Night and Day at Hersheypark, June 9-10
Larry and I finished Dorney in mid-afternoon, so we hit the highway for the 90-minute drive to Hersheypark. Our plan was to buy our tickets for Sunday, do as many of the coasters as we could before the park closed at 10:00, then finish off and reride some stuff on Sunday. (Hershey will let you in the park at 7:15 or so if you buy a ticket that night. My thanks to Sensei Derek for cluing me into this little perk.)
Well, we got there a bit early, so we checked out Hershey's Chocolate World. This is essentially the "Word of Coke," only with chocolate (and admission is free). There is, of course, Hershey's chocolate out the yin-yang for sale, a rather Epcot-like dark ride about how chocolate is made, and the "Really Big 3D Show" (basically a 3D commercial for Hershey's that costs an extra $5.95).
Finally, our time came, and in we went. Hersheypark is one of the most beautiful parks I've ever visited (right up there with Euroburg). I particularly like how they've integrated the park's "Boardwalk" section with the water park--very cleverly done. And, unlike your average Cedar Fair park, Hershey's loves trees. There's a good selection for you flat-ride fans out there, and the Reese's Xtreme Cup Challenge is a surprisingly addictive shooting dark ride (at least we got a kick out of it).
We were really covering the theme-park spectrum this weekend: Hersheypark, the "destination" that you could easily spend a few days exploring; Dorney Park, the nice "daytrip" or local park; and Dutch Wonderland, the "roadside attraction" (or "tourist trap," depending on how you look at it).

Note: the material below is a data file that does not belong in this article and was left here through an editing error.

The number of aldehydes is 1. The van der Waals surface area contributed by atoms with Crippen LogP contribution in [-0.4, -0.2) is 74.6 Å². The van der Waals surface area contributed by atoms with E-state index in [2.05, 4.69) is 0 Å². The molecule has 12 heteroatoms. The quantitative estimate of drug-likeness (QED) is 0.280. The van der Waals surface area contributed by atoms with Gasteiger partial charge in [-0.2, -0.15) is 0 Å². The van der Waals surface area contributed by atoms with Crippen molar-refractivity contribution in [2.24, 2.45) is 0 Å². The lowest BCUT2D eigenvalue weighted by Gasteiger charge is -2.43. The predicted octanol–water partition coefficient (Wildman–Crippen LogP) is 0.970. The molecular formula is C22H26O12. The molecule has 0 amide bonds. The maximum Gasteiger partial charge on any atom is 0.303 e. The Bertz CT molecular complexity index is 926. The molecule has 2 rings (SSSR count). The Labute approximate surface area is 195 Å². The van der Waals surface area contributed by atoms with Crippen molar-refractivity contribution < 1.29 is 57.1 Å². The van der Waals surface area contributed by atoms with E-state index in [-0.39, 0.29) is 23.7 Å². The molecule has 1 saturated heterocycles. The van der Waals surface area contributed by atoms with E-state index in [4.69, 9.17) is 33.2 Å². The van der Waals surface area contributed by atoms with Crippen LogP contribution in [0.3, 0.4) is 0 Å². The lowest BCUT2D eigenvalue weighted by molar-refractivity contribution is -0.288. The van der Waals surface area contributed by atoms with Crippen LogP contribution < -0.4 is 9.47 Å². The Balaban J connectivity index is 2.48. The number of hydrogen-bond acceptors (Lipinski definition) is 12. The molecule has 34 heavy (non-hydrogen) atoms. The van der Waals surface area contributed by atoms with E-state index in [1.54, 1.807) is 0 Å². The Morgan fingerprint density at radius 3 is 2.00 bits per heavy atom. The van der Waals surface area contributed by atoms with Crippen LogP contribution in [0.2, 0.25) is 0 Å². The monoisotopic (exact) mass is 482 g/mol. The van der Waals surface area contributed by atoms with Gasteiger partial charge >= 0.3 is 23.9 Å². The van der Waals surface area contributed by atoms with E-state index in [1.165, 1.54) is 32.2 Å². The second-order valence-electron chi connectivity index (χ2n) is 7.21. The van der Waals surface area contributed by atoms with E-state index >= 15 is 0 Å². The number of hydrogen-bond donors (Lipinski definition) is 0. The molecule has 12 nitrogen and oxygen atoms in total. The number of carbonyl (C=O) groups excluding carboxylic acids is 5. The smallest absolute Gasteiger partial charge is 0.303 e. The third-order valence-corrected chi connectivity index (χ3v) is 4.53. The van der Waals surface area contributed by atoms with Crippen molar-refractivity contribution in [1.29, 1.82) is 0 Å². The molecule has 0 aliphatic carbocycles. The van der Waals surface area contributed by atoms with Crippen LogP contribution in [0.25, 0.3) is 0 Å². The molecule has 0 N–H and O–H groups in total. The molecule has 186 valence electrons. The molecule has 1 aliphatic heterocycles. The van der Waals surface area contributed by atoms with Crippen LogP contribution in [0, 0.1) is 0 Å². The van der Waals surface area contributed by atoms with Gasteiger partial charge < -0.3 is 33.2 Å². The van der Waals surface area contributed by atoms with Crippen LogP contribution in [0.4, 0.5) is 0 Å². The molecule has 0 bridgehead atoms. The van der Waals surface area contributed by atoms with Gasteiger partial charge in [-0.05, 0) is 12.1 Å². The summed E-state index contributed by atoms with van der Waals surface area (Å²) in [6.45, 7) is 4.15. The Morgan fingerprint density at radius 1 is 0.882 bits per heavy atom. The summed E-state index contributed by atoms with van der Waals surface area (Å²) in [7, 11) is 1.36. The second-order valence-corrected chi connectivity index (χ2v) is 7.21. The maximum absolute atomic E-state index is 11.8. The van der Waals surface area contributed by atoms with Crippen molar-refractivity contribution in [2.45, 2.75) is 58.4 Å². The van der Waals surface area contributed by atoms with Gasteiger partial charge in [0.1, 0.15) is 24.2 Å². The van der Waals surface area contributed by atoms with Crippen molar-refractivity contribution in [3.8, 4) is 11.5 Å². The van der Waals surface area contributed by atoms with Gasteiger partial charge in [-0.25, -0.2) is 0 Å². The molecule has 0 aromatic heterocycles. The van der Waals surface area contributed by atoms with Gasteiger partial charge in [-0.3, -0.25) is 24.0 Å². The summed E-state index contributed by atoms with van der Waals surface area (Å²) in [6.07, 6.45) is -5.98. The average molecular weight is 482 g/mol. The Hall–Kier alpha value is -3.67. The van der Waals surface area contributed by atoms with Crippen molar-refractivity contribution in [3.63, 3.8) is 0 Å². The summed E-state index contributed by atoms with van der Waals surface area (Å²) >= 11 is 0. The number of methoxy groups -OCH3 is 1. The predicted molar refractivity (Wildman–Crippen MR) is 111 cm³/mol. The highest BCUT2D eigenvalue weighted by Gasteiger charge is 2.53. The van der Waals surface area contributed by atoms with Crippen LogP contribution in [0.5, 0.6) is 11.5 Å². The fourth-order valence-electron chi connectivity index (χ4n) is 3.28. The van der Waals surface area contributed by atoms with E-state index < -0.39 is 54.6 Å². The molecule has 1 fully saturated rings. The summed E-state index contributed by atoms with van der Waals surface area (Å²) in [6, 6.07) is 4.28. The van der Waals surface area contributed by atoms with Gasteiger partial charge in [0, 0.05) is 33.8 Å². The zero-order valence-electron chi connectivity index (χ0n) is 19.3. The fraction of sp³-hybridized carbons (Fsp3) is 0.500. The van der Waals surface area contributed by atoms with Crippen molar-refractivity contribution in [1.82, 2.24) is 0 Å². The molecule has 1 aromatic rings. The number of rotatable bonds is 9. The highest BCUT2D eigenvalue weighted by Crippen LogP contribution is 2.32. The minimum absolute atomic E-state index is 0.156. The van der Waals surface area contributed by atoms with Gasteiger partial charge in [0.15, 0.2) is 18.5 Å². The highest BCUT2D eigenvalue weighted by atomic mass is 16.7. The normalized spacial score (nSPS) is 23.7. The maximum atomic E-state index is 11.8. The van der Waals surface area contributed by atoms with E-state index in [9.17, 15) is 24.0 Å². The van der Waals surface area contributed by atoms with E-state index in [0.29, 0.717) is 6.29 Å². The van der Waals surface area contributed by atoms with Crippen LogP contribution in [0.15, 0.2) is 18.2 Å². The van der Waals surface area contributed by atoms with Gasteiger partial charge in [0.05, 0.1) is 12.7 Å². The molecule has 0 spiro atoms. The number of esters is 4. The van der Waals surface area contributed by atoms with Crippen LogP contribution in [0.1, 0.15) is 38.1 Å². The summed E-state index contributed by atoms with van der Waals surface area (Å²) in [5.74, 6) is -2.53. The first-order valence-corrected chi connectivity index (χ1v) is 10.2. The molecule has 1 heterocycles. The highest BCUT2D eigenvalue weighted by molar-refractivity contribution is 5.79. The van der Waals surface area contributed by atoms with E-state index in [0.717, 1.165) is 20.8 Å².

Here are the coasters from best to worst. Note that there's only one really bad
one, at least to my mind.
--This awesome dueling woodie is my third favorite behind Balder and El Toro. It's fast and twisty, yet surprisingly smooth, and the "dueling" trains really add a whole other dimension to the ride. Not to be missed. (We were 3-1 last weekend--2 wins on "Lightning," 1 on "Thunder.")
--This is definitely the best of the launchers I've ridden. (I haven't been on TTD or Xcelerator, so please don't ask.
) I like that it has a few more tricks up its sleeve beyond the standard "high-hat" beginning. I'd take this one over Kingda Ka any day.
--An excellent B&M inverted, that flies through its course over the lake in Comet Hollow. It's intense, yet smooth and lots of fun.
--Another good stack of wood, even if it is a bit blown away by Lightning Racer. I understand that this beast used to be on the rough side, but I guess those new trains helped, because I didn't find it to be too rough at all--just lots of fun.
--Anton, the master of the vertical loop, strikes again! Yes, this isn't the biggest coaster I've ever ridden, but it is a lot of fun (which is the whole idea, right?). I like how the lifthill starts out slowly, then shifts into to high gear to hurtle you over the top.
--I've heard some complaints about this old woodie, but I liked it--good, old-school fun.
--This is a better-than-average steel mouse for two reasons: 1) It's built on top of a hill, which also heightens the thrill, and 2) it isn't braked much at all. One of the best of its kind, I think.
--Not a big thrill machine, but that's not the idea, is it? We hit this one early on Sunday morning to get the credit and minimize the level of wetness (which still went beyond "acceptable"). It's even more fun to cut loose on other riders with the water cannons.
--Yup! It's a standard-issue Arrow mine train. As family coasters go, it's OK (but I think Carowinds has a better one).
--I got two words for ya: Vekoma Boomerang. 'Nuff said on that.
On to the pics.